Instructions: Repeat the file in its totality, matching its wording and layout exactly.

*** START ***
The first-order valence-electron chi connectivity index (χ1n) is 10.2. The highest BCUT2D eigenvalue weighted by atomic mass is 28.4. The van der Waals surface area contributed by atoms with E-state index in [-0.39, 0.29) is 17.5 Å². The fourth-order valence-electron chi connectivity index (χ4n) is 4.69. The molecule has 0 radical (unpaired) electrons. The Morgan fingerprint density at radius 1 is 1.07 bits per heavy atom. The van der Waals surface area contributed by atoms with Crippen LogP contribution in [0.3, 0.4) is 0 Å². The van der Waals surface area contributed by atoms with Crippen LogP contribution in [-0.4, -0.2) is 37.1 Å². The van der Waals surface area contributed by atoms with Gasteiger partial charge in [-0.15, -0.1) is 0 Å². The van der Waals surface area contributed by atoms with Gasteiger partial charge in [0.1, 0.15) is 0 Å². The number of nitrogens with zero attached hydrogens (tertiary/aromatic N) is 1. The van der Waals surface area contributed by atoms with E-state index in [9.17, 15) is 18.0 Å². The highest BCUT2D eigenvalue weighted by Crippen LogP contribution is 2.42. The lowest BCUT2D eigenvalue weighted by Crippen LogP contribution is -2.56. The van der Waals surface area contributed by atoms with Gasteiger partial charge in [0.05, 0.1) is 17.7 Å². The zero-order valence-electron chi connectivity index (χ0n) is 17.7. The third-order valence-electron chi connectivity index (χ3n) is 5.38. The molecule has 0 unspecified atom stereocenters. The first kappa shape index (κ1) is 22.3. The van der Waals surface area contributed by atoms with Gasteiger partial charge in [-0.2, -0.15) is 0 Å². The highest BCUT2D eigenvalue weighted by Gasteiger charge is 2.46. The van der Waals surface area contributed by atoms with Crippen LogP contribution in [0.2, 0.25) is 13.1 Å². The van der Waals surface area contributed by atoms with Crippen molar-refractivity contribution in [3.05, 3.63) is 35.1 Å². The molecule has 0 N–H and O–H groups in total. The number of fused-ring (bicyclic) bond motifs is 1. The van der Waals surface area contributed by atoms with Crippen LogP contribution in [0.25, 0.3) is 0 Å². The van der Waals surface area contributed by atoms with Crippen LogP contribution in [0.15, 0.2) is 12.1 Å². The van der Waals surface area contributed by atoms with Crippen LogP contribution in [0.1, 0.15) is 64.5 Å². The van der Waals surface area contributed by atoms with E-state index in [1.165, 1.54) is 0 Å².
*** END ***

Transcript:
The first-order valence-electron chi connectivity index (χ1n) is 10.2. The highest BCUT2D eigenvalue weighted by atomic mass is 28.4. The van der Waals surface area contributed by atoms with E-state index in [-0.39, 0.29) is 17.5 Å². The fourth-order valence-electron chi connectivity index (χ4n) is 4.69. The molecule has 0 radical (unpaired) electrons. The Morgan fingerprint density at radius 1 is 1.07 bits per heavy atom. The van der Waals surface area contributed by atoms with Crippen LogP contribution in [0.3, 0.4) is 0 Å². The van der Waals surface area contributed by atoms with Crippen LogP contribution in [-0.4, -0.2) is 37.1 Å². The van der Waals surface area contributed by atoms with Gasteiger partial charge in [-0.15, -0.1) is 0 Å². The van der Waals surface area contributed by atoms with Gasteiger partial charge in [0.1, 0.15) is 0 Å². The number of nitrogens with zero attached hydrogens (tertiary/aromatic N) is 1. The van der Waals surface area contributed by atoms with E-state index in [9.17, 15) is 18.0 Å². The highest BCUT2D eigenvalue weighted by Crippen LogP contribution is 2.42. The lowest BCUT2D eigenvalue weighted by Crippen LogP contribution is -2.56. The van der Waals surface area contributed by atoms with Gasteiger partial charge in [0.05, 0.1) is 17.7 Å². The zero-order valence-electron chi connectivity index (χ0n) is 17.7. The third-order valence-electron chi connectivity index (χ3n) is 5.38. The molecule has 0 unspecified atom stereocenters. The first kappa shape index (κ1) is 22.3. The van der Waals surface area contributed by atoms with Gasteiger partial charge in [-0.2, -0.15) is 0 Å². The highest BCUT2D eigenvalue weighted by Gasteiger charge is 2.46. The van der Waals surface area contributed by atoms with Crippen LogP contribution in [0.2, 0.25) is 13.1 Å². The van der Waals surface area contributed by atoms with Crippen molar-refractivity contribution in [3.05, 3.63) is 35.1 Å². The molecule has 0 N–H and O–H groups in total. The number of fused-ring (bicyclic) bond motifs is 1. The van der Waals surface area contributed by atoms with Crippen LogP contribution in [0.25, 0.3) is 0 Å². The van der Waals surface area contributed by atoms with Crippen LogP contribution in [0.15, 0.2) is 12.1 Å². The van der Waals surface area contributed by atoms with Crippen LogP contribution in [0.1, 0.15) is 64.5 Å². The van der Waals surface area contributed by atoms with E-state index in [1.165, 1.54) is 0 Å².